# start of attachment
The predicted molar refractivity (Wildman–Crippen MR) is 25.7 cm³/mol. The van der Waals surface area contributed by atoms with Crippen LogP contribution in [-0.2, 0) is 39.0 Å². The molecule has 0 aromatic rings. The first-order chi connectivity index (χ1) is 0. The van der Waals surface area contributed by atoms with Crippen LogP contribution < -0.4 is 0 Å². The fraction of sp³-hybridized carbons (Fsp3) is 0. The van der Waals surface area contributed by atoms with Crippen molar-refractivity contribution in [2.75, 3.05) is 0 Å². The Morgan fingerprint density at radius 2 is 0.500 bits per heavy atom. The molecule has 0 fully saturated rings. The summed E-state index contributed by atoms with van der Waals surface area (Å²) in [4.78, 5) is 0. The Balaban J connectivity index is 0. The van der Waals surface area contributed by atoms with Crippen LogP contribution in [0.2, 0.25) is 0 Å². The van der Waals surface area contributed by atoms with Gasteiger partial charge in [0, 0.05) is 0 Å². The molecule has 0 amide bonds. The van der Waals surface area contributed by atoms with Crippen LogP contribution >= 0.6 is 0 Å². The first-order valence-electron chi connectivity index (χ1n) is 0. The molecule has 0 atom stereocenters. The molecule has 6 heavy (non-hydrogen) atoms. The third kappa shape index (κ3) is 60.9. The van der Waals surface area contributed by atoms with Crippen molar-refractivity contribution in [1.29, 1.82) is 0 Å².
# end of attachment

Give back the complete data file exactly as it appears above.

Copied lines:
The predicted molar refractivity (Wildman–Crippen MR) is 25.7 cm³/mol. The van der Waals surface area contributed by atoms with Crippen LogP contribution in [-0.2, 0) is 39.0 Å². The molecule has 0 aromatic rings. The first-order chi connectivity index (χ1) is 0. The van der Waals surface area contributed by atoms with Crippen LogP contribution < -0.4 is 0 Å². The fraction of sp³-hybridized carbons (Fsp3) is 0. The van der Waals surface area contributed by atoms with Crippen molar-refractivity contribution in [2.75, 3.05) is 0 Å². The Morgan fingerprint density at radius 2 is 0.500 bits per heavy atom. The molecule has 0 fully saturated rings. The summed E-state index contributed by atoms with van der Waals surface area (Å²) in [4.78, 5) is 0. The Balaban J connectivity index is 0. The van der Waals surface area contributed by atoms with Crippen LogP contribution in [0.2, 0.25) is 0 Å². The van der Waals surface area contributed by atoms with Gasteiger partial charge in [0, 0.05) is 0 Å². The molecule has 0 amide bonds. The van der Waals surface area contributed by atoms with Crippen LogP contribution >= 0.6 is 0 Å². The first-order valence-electron chi connectivity index (χ1n) is 0. The molecule has 0 atom stereocenters. The molecule has 6 heavy (non-hydrogen) atoms. The third kappa shape index (κ3) is 60.9. The van der Waals surface area contributed by atoms with Crippen molar-refractivity contribution in [1.29, 1.82) is 0 Å².